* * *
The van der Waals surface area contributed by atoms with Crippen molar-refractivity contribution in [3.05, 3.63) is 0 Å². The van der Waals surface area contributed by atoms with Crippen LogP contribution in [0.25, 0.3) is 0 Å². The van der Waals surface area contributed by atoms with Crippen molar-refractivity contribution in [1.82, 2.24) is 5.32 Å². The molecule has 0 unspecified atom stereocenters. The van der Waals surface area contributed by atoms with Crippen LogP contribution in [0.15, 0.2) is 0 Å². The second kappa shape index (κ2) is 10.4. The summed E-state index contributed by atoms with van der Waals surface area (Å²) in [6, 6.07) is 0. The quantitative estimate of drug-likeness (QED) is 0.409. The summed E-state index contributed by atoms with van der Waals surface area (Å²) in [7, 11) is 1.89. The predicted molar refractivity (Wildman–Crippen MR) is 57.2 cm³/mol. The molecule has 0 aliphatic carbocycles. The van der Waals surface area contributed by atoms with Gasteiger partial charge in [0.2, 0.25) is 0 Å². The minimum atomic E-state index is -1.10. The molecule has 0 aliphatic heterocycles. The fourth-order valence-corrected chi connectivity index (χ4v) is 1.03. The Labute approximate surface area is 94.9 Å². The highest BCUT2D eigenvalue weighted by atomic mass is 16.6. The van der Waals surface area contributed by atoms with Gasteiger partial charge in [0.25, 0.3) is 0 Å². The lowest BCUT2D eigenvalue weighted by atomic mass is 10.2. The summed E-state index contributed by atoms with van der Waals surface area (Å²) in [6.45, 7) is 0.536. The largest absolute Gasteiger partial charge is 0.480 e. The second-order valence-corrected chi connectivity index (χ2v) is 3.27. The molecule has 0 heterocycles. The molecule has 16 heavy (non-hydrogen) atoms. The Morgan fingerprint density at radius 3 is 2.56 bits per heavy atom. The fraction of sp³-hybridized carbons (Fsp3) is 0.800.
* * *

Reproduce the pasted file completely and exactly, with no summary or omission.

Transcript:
The van der Waals surface area contributed by atoms with Crippen molar-refractivity contribution in [3.05, 3.63) is 0 Å². The van der Waals surface area contributed by atoms with Crippen LogP contribution in [0.25, 0.3) is 0 Å². The van der Waals surface area contributed by atoms with Crippen molar-refractivity contribution in [1.82, 2.24) is 5.32 Å². The molecule has 0 unspecified atom stereocenters. The van der Waals surface area contributed by atoms with Crippen LogP contribution in [0.15, 0.2) is 0 Å². The second kappa shape index (κ2) is 10.4. The summed E-state index contributed by atoms with van der Waals surface area (Å²) in [6, 6.07) is 0. The quantitative estimate of drug-likeness (QED) is 0.409. The summed E-state index contributed by atoms with van der Waals surface area (Å²) in [7, 11) is 1.89. The predicted molar refractivity (Wildman–Crippen MR) is 57.2 cm³/mol. The molecule has 0 aliphatic carbocycles. The van der Waals surface area contributed by atoms with Gasteiger partial charge in [0.2, 0.25) is 0 Å². The minimum atomic E-state index is -1.10. The molecule has 0 aliphatic heterocycles. The fourth-order valence-corrected chi connectivity index (χ4v) is 1.03. The Labute approximate surface area is 94.9 Å². The highest BCUT2D eigenvalue weighted by atomic mass is 16.6. The van der Waals surface area contributed by atoms with Gasteiger partial charge in [0.25, 0.3) is 0 Å². The lowest BCUT2D eigenvalue weighted by atomic mass is 10.2. The summed E-state index contributed by atoms with van der Waals surface area (Å²) in [6.45, 7) is 0.536. The largest absolute Gasteiger partial charge is 0.480 e. The second-order valence-corrected chi connectivity index (χ2v) is 3.27. The molecule has 0 heterocycles. The molecule has 16 heavy (non-hydrogen) atoms. The Morgan fingerprint density at radius 3 is 2.56 bits per heavy atom. The fraction of sp³-hybridized carbons (Fsp3) is 0.800.